Giant direct auto insurance seller Geico has been airing ads on Boston Red Sox radio broadcasts even though it does not do business in Massachusetts. The radio games are broadcast across New England and the Northeast so Geico is gaining exposure in the neighboring states. But the Boston radio market ads could also serve as a warning to competing insurers that the gecko is set to play ball in the home state of the Red Sox now that the state has decided to give insurers more control over their pricing.
The Boston Globe reported that Warren E. Buffett, whose Berkshire Hathaway is the parent to Geico, wants the insurer to enter the nearly $4 billion private passenger auto insurance market in Massachusetts, although he did not confirm it is doing so.
“It’s crazy for us not to be in Massachusetts,” Buffett told the Boston Globe.
Asked to elaborate, a Geico spokesperson told Insurance Journal that Buffett was not available for a comment at this time.
Geico, with its well-advertised gecko mascot, is the fourth largest and fastest-growing auto insurer in the country, with more than 7.4 million auto policyholders. Geico writes in 49 states and the District of Columbia. It has more than 21,500 sales associates manning 12 major offices around the country.
GEICO policies are marketed mainly by direct response via the Internet, over the telephone or through the mail. Currently, the vast majority (86 percent) of drivers in Massachusetts purchase their auto insurance through independent agents, not online and not direct from an insurer.
If the gecko does enter Massachusetts, it probably won’t just crawl; it will sprint. In 2004, after New Jersey changed its auto insurance laws to attract insurers, Geico quickly stormed into the state ahead of its competitors and captured the direct response market. It now is the third largest auto insurer in New Jersey with more than a half million customers.
Earlier this summer, Massachusetts Commissioner Nonnie Burnes decided that the state could no longer justify setting auto insurance prices for all insurers and began the process of opening up the market to pricing competition. Lots of details remain to be decided, including whether insurers will be permitted to use controversial factors such as credit score and occupation in their pricing and how much if any subsidy for urban and young drivers will be maintained. The new, more competitive system is supposed to be in place for April 1, 2008.
If Geico does march into Massachusetts, it will face competition from about 19 other insurers including the largest auto writer, Commerce Insurance, which recently pulled a major public policy u-turn. Commerce had opposed changes to the system but now says it is fully onboard the competitive rating bandwagon. It even says it now supports the new assigned risk plan which last year it went to court to block.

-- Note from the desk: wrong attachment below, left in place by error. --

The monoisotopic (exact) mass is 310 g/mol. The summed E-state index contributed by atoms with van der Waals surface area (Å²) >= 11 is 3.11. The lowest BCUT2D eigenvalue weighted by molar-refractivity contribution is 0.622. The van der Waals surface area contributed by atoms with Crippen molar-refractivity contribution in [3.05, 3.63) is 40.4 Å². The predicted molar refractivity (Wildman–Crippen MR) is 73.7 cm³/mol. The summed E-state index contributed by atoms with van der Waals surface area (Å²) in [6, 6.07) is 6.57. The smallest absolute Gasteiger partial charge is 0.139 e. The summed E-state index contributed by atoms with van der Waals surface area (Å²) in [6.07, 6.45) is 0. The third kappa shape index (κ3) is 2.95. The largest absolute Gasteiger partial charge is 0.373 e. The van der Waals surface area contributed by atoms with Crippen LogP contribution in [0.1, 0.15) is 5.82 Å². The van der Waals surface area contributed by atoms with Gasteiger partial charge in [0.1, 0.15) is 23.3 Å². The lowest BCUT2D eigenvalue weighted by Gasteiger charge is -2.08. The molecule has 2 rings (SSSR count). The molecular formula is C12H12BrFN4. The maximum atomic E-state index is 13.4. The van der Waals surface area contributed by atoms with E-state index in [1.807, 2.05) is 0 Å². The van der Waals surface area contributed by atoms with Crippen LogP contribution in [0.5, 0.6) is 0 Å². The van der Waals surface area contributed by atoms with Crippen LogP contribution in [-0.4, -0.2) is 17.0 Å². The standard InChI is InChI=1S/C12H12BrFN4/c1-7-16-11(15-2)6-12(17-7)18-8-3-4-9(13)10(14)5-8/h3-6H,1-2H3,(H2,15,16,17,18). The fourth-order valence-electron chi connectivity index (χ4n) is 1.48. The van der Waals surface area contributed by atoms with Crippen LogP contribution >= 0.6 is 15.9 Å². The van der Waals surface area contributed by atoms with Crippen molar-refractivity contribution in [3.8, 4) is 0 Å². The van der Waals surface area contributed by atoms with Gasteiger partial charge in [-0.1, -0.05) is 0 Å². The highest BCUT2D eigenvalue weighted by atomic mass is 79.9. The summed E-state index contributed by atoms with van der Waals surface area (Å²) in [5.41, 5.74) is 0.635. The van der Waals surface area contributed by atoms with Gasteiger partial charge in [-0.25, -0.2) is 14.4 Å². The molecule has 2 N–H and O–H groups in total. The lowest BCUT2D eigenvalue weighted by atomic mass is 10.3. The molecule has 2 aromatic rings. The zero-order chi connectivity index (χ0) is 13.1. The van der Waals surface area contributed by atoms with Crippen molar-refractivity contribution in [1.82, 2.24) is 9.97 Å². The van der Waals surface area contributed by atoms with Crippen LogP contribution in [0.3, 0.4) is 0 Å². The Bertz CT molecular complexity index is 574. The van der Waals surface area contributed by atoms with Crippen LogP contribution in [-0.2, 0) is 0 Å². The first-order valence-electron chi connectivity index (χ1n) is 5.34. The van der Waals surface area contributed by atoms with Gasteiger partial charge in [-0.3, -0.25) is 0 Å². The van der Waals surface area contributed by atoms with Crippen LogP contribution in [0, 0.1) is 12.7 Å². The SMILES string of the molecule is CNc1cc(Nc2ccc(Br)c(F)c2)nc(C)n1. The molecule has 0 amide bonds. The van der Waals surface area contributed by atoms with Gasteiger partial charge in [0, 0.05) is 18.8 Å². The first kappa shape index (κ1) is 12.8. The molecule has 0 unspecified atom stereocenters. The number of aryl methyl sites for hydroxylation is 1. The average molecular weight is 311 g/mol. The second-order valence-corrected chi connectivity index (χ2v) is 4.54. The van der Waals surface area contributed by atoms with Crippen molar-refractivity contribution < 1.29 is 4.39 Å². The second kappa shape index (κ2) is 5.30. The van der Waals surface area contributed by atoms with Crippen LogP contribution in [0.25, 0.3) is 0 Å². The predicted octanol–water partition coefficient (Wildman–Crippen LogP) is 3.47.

Commerce, which has flourished under the current fix-and-establish rates and unique residual market rules to become the state’s number one auto writer with more than 30 percent of the market, says its years of opposing change are behind it.
“That’s all history,” Gerald Fels, chief executive officer and president of the Webster, Mass.-based company, said during a recent teleconference with Credit Suisse. “We’re going to go forward.”
According to Fels, Commerce “fully supports” the decision to introduce “managed” competition.
“We totally support the Patrick Administration. We feel we got a fair decision here and we’re ready to do business.”
Fels seemed unfazed by the prospect of direct sellers like Geico, 21st Century or Progressive making inroads. He said his company competes with direct writers elsewhere and will compete in Massachusetts with its independent agents by supplying them with the best products to sell. Commerce does not offer an online quoting service for buyers.
He cited a big market advantage for Commerce: its arrangement with the AAA Southern New England under which it insures more than 500,000 of the more than 1.2 million AAA member households in the state. The program is marketed through independent agents who represent Commerce. The agreement was extended for a minimum of 20 years last December.
“It’s a tremendous opportunity for us,” Fels noted of the move to more competition.
Fels said he thought the Massachusetts approach to deregulation would be more controlled than what he termed the “free-for-all” in New Jersey in 2004. He also said he thought people have learned from the Bay State’s own failed open rating attempt in 1977 when he said the industry “did consumers a bad turn” by hiking rates an average 14 percent but some by as much as 30 to 40 percent.
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